There are many studies in the literature showing that the pandemic negatively affects the mental health of pregnant women, increasing depression, anxiety and stress levels [15,16]. Taugeer et al. [17] in a study involving 3411 pregnant women examined the effect of the COVID-19 pandemic on pregnant women and found higher levels of depression, anxiety and stress than in non-pregnant women. In a study conducted during the pandemic period, Songco et al. [18] discovered that women in the perinatal period exhibited higher levels of anxiety and depression. During the COVID-19 period in Turkey, it was discovered through a study conducted on pregnant women that the levels of anxiety and depression were prevalent in 64.5% and 56.3% respectively [19]. In our study, anxiety, depression and stress levels were found to be high in pregnant women in accordance with the literature.

Fear of epidemics was found to be higher in pregnant women than in non-pregnant women [20,21]. The potential correlation between the outcome and significant increase in depression, anxiety, and stress levels of expectant mothers can be attributed to the reduced social support resulting from the pandemic period, challenges in obtaining prenatal health care services, and anxiety about the prospective risks of the disease.

Psychological resilience plays an effective role in coping with stress during pregnancy. Research has revealed that those who possess elevated levels of psychological resilience tend to encounter fewer instances of depression and anxiety [22]. According to research conducted by Killgore et al. [23], it was observed that persons with lower levels of psychological resilience during the pandemic exhibited higher levels of depression and anxiety. Additionally, these individuals had greater challenges in effectively managing the adverse impacts of the pandemic on their mental well-being [24]. In our study, in accordance with the literature, a negative relationship was found between the level of psychological resilience, depression, anxiety and stress in the pregnant group, while no relationship was found with the fear of epidemic disease. This may be related to the decrease in the effect of the pandemic during the period of the study. The fear of epidemic disease may have decreased with the reduction of protective measures after the pandemic, increased social interaction, and brought a closer understanding of the prognosis of pregnant women with COVID-19.

Anxiety level during pregnancy may differ between trimesters [25]. Saadati et al. [26] did a study including a sample of 300 pregnant women, whereby it was shown that levels of anxiety and depression were comparatively elevated during the 3rd trimester in relation to the preceding trimesters. In our country, Karatayli et al. [27] found similar results in their study. In our study, anxiety, depression and stress levels were found to be high in the 1st and 3rd trimesters. The heightened levels during the 1st trimester can be attributed to the process of adjusting to the pregnancy, while the increased levels during the 3rd trimester could be due to impending childbirth, care of the newborn, and adaptation to a new lifestyle.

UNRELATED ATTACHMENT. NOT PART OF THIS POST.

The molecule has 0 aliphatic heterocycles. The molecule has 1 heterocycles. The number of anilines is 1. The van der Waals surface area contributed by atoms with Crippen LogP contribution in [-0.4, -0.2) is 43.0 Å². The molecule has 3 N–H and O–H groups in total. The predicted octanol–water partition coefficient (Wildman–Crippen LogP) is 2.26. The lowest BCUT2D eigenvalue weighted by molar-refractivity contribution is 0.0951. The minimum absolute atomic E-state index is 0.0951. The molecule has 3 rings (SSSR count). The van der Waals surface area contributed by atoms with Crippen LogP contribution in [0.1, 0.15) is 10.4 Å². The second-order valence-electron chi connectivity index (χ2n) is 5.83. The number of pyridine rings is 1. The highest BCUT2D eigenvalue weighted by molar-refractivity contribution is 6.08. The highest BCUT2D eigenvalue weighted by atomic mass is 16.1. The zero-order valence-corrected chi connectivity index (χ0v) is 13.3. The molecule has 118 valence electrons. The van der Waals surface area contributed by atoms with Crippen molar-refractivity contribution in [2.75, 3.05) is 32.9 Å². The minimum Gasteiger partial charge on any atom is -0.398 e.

3. Comparison of sociodemographic characteristics, psychological distress, epidemic anxiety and psychological resilience in pregnant women be- tween trimesters. // Srovnání sociodemografických charakteristik, psychické tísně, epidemické úzkosti a psychické odolnosti u těhotných žen mezi trimestry.
Comparison of sociodemographic characteristics, psychological distress, epidemic anxiety and psychological resilience in pregnant women be- tween trimesters. // Srovnání sociodemografických charakteristik, psychické tísně, epidemické úzkosti a psychické odolnosti u těhotných žen mezi trimestry.

 

4. Correlation matrix of psychological scales (DASS-21, EDAS and SPRS) in pregnant women after the pandemic. // Korelační matice psychologických škál (DASS-21, EDAS a SPRS) u těhotných žen po pandemii.
Correlation matrix of psychological scales (DASS-21, EDAS and SPRS) in pregnant women after the pandemic. // Korelační matice psychologických škál (DASS-21, EDAS a SPRS) u těhotných žen po pandemii.

 

Our study had some limitations. Firstly, being a cross-sectional study, it is not possible to monitor psychological changes in the same pregnant women in all trimesters. Secondly, the sample size was partially insufficient. In addition, psychological assessment of pregnant women was based only on self-report scales.

Conclusion

In our study, it was found that pregnant women experienced higher levels of depression, anxiety, stress and pandemic anxiety than non-pregnant women in the post-pandemic period, and psychological resilience was negatively associated with depression, anxiety and stress. These findings indicate that the pandemic negatively affects the mental health of pregnant women and the importance of providing psychological support services to protect the mental health of pregnant women.

Submitted/Doručeno: 23. 9. 2023
Accepted/Přijato: 25. 9. 2023

 

Fatih Akkuş, MD
Division of Perinatology
Faculty of Medicine
Necmettin Erbakan University
Hocacihan Mah. Abdulhamid Han Cad. No: 3
42080 Selçuklu/Konya
Turkey
fakkus1987@gmail.com


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Paediatric gynaecology Gynaecology and obstetrics Reproduction medicine